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Melaś Language, Meya Language
Melaśal, Melaśi präkaal
Type
Agglutinative-Fusional
Alignment
Nominative-Accusative
Head direction
Mixed
Tonal
No
Declensions
Yes
Conjugations
Yes
Genders
2
Nouns decline according to...
Case Number
Definiteness Gender
Verbs conjugate according to...
Voice Mood
Person Number
Tense Aspect



General informationEdit

ClassificationEdit

Proto-Meya (2500 B.C.):

  • Old Melaś (300 A.D.):
    • Melaś (Melaś proper) (32,000)
    • Coastal Melaś (500 A.D.) a.k.a "Murra Meya" (separated from Old Melaś)
      • Okhotsk dialect (extinct, 1992)
      • Pacific dialect (2500)
    • Mećka (800 A.D.)
      • Liao dialect (300)
      • Hun dialect (10, poss. extinct)
  • Proto-Orong (~500 B.C.)
    • Orong (80) (some consider it a dialect of Poreng)
    • Poreng (ext., early 19th c.)
    • Temian (ext., 17th c.)
  • Sora language (unknown divergence date, though much earlier than the above branches; ext., 1930s)

Other people possibly spoke languages related to this Sora (especially further west), but nothing besides their name is known. Their languages remain unattested, except in the toponymy and a few words & names in Russian records.

The external classification of the Meya languages as a whole has been a matter of much academic debate. Regardless, they have been placed in the "Paleoasiatic" linguistic grouping, a blanket term for the languages spoken in East Asia and Siberia before the spread of Tungusic, Mongolian, Sinitic, and other larger language families.

Some linguists propose that Proto-Meya (the reconstructed ancestor of Melaś and its relatives) may have distant relations to Uralo-Siberian (especially Uralic), Dené–Yeniseian, or Korean. None of these proposals in particular have majority support, but the first has recently garnered much attention.

Proponents of the Nostratic hypothesis have suggested that Pre-Proto-Meya (the distant ancestor of Proto-Meya, along with any extinct languages paraphyletic to it) may represent one of the earliest, if not the earliest branch of Proto-Nostratic to reach East Asia. Notwithstanding, Nostraticists who believe Indo-Uralic or Uralo-Siberian to be true genetic groupings within Nostratic propose that Proto-Meya may be the closest relative alongside one or both of these families, if not within them already.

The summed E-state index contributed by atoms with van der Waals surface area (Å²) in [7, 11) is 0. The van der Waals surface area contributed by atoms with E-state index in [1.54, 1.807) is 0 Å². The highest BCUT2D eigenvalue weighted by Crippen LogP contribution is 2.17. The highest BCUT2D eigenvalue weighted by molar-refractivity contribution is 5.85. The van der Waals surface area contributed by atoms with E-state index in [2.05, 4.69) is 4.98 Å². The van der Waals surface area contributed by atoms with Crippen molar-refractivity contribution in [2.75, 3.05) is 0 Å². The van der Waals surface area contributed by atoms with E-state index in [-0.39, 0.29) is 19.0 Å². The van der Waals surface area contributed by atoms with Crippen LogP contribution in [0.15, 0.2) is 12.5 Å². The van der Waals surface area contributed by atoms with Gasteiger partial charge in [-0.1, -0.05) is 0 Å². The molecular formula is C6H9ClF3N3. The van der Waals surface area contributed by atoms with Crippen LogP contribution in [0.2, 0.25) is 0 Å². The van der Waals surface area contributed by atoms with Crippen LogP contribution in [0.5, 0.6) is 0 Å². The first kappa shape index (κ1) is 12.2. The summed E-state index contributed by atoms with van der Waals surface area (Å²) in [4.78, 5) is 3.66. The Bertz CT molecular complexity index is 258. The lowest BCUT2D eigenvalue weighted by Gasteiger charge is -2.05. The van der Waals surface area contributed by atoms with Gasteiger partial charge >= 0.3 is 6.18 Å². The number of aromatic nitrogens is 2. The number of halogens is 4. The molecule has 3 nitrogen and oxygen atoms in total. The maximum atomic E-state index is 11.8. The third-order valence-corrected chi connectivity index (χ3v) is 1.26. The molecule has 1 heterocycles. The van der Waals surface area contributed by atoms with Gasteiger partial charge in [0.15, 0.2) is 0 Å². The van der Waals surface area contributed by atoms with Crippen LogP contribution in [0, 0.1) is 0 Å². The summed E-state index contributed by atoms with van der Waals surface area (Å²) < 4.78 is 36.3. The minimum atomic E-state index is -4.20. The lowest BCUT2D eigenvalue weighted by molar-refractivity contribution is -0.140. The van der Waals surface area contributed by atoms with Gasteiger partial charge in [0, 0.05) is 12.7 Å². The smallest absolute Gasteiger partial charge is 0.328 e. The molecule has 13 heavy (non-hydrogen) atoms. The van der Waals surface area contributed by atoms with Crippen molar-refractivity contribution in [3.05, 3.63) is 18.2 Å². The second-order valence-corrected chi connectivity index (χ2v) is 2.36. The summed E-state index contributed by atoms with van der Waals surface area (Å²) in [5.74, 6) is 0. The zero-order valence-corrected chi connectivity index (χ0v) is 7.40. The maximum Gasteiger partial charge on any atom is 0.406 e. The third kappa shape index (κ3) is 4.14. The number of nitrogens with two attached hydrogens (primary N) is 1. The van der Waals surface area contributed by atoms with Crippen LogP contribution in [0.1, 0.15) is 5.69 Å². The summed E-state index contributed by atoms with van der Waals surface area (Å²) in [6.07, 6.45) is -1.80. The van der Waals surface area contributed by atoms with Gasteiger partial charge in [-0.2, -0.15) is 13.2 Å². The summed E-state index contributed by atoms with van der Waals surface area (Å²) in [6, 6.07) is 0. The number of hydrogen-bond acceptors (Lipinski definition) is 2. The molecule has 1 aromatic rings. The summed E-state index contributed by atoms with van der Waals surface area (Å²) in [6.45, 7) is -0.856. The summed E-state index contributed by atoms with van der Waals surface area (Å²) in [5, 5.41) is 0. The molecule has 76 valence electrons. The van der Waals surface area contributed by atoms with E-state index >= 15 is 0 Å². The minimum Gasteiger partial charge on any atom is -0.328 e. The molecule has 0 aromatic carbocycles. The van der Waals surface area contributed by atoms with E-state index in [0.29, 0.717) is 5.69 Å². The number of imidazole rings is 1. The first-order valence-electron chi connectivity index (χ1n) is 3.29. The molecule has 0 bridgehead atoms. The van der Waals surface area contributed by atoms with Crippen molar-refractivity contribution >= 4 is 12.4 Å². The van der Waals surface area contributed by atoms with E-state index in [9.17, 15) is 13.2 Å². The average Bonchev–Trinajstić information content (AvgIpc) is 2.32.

PhonologyEdit

ConsonantsEdit

Labial Alveolar Postalveolar Palatal Velar Uvular Glottal
PlainEdit
AspiratedEdit
PlainEdit
AspiratedEdit
PlainEdit
AspiratedEdit
PlainEdit
AspiratedEdit
PlainEdit
AspiratedEdit
Nasal m̥  m n̥  n  ɲ̥  ɲ̟ ŋ̊   ŋ [ɴ]
Plosive Plain p t c  ɟ k  g ʔ
Labialized kʷ  gʷ
Affricate ts
Fricative Sibilant s ɕ  ʑ ɕʰ
Non-sibilant β ð ç  ʝ [x]  ɣ h  [ɦ]
Liquid ɾ~r l ʎ
Semivowel Plain j ɰ ~ ʁ
Labialized ɥ w

VowelsEdit

Front Central Back
Unrounded Rounded Unrounded Unrounded Rounded
Close i ɨ u
Close-mid e  e̞ː ø  ø̞ː
Mid ə  əː~ɤ̞ o̞  o̞ː
Open-mid ɛ ʌ
Open ä  äː

AlphabetEdit

IPA Letter English equivalent Example Notes
/ä/ a like cot for some speakers, or a more fronted version of the "o" in lot zawëë (existence, position)
/äː/ aa stressed, longer version of the above huwaa (life)
/ɛ/ ä red tässäň (sand)
/ʌ/ å a non-rounded version of sought or all for some speakers kwåmoo (bear)
/β/ b like van, except with both lips urub (horse)
/b/~/p/ bb baby bbentoo (Bento)
  • non-native; only found in loanwords
  • some speakers cannot pronounce a true /b/ correctly, so they replace it with /p/
/ts/ c cats cäq (book)
/tɕ/ ć roughly like catch, except with the tongue placed closer to the palate ćujśëë (weed, dry bush)
/ð/ d then godamyn (to tell a lie)
/d/~/t/ dd dad ddividdi (DVD)
  • non-native; only found in loanwords
  • some speakers cannot pronounce a true /d/ correctly, so they replace it with /t/
/e/ e the first vowel of the diphthong in same gjed (small, little)
/e̞ː/ ee stressed, longer version of the above eerc (eternity, forever)
/ə/ ë Tina śëllmyn (to age, wisen)
/əː/~/ɤ̞/ ëë no English equivalent; somewhat like bowl påćëë (offspring, child)
/g/ g gun ågåm (soup, broth)
/ɟ/ gj no English equivalent; like "j" pronounced closer to the palate ñëgjëëk (rest) historically represented /gʲ/
/gʷ/ gw gwen, except with the "g" and "w" combined into one sound a‎gwåň (yellow, yellow-green)
/h/ h hand śeeh (berry juice)
/ç/ hj no English equivalent; like "sh" pronounced closer to the palate hjözömyn (to yawn)
/i/ i keen, except shorter typi (bothersome, tedious; brown)
/ɥ/ ï no English equivalent; like "y" and "w" pronounced simultaneously ïstökä (termite)
/j/ j yes jyćy (soul, inner spirit)
/ʝ/ jj no English equivalent; similar to Spanish yo ijjäwä (snake)
/k/ k lake; not as in candle kwa (grain)
/kʰ/ kk car, except breathier (more aspirated) kkazallna (Japanese White Birch, Betula platyphylla)
/c/ kj no English equivalent; like "ch" pronounced closer to the palate kjäň (persimmon) historically represented /kʲ/
/cʰ/ kkj like above, except breathy (aspirated) ållkkj (flat, straight)
/ʎ/ l no English equivalent; like "l" and "y" pronounced simultaneously kwittalamyn (to listen in, take heed)